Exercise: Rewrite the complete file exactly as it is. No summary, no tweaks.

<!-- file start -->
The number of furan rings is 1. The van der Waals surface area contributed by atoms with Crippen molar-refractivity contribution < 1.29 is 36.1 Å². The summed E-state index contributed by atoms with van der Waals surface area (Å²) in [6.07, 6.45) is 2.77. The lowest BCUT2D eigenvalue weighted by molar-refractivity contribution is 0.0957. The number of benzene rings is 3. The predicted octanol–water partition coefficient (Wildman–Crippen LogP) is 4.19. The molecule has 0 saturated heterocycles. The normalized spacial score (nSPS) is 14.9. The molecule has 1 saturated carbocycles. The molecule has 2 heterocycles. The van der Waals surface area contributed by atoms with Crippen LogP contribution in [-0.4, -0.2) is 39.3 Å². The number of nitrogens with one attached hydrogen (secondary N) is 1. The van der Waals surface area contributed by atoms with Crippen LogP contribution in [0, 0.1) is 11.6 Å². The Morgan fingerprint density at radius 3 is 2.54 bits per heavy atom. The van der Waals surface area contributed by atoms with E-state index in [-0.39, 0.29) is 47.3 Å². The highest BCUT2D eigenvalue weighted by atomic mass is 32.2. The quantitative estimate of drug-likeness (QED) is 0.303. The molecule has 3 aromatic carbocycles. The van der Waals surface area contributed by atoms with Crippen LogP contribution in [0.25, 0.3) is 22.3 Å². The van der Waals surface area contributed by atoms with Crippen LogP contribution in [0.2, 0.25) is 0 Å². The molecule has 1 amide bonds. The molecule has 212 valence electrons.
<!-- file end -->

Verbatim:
The number of furan rings is 1. The van der Waals surface area contributed by atoms with Crippen molar-refractivity contribution < 1.29 is 36.1 Å². The summed E-state index contributed by atoms with van der Waals surface area (Å²) in [6.07, 6.45) is 2.77. The lowest BCUT2D eigenvalue weighted by molar-refractivity contribution is 0.0957. The number of benzene rings is 3. The predicted octanol–water partition coefficient (Wildman–Crippen LogP) is 4.19. The molecule has 0 saturated heterocycles. The normalized spacial score (nSPS) is 14.9. The molecule has 1 saturated carbocycles. The molecule has 2 heterocycles. The van der Waals surface area contributed by atoms with Crippen LogP contribution in [-0.4, -0.2) is 39.3 Å². The number of nitrogens with one attached hydrogen (secondary N) is 1. The van der Waals surface area contributed by atoms with Crippen LogP contribution in [0, 0.1) is 11.6 Å². The Morgan fingerprint density at radius 3 is 2.54 bits per heavy atom. The van der Waals surface area contributed by atoms with E-state index in [-0.39, 0.29) is 47.3 Å². The highest BCUT2D eigenvalue weighted by atomic mass is 32.2. The quantitative estimate of drug-likeness (QED) is 0.303. The molecule has 3 aromatic carbocycles. The van der Waals surface area contributed by atoms with Crippen LogP contribution in [0.25, 0.3) is 22.3 Å². The van der Waals surface area contributed by atoms with Crippen LogP contribution in [0.2, 0.25) is 0 Å². The molecule has 1 amide bonds. The molecule has 212 valence electrons.